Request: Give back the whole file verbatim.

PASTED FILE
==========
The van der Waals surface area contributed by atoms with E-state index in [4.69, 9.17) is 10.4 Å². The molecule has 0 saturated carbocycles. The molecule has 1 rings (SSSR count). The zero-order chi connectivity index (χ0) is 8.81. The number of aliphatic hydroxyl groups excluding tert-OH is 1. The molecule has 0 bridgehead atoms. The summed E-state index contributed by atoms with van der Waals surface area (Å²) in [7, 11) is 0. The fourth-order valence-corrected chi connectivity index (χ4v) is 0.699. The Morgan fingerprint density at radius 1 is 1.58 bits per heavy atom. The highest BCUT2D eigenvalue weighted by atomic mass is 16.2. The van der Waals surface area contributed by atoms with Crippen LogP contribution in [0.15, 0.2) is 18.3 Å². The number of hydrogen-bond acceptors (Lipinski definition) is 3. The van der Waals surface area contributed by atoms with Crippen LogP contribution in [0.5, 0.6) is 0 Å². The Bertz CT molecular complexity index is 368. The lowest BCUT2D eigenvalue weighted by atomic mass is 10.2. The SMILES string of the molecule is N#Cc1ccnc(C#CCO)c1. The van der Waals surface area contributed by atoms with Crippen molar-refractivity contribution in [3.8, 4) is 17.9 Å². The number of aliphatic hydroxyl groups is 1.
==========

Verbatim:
The van der Waals surface area contributed by atoms with E-state index in [4.69, 9.17) is 10.4 Å². The molecule has 0 saturated carbocycles. The molecule has 1 rings (SSSR count). The zero-order chi connectivity index (χ0) is 8.81. The number of aliphatic hydroxyl groups excluding tert-OH is 1. The molecule has 0 bridgehead atoms. The summed E-state index contributed by atoms with van der Waals surface area (Å²) in [7, 11) is 0. The fourth-order valence-corrected chi connectivity index (χ4v) is 0.699. The Morgan fingerprint density at radius 1 is 1.58 bits per heavy atom. The highest BCUT2D eigenvalue weighted by atomic mass is 16.2. The van der Waals surface area contributed by atoms with Crippen LogP contribution in [0.15, 0.2) is 18.3 Å². The number of hydrogen-bond acceptors (Lipinski definition) is 3. The van der Waals surface area contributed by atoms with Crippen LogP contribution in [0.5, 0.6) is 0 Å². The Bertz CT molecular complexity index is 368. The lowest BCUT2D eigenvalue weighted by atomic mass is 10.2. The SMILES string of the molecule is N#Cc1ccnc(C#CCO)c1. The van der Waals surface area contributed by atoms with Crippen molar-refractivity contribution in [3.8, 4) is 17.9 Å². The number of aliphatic hydroxyl groups is 1.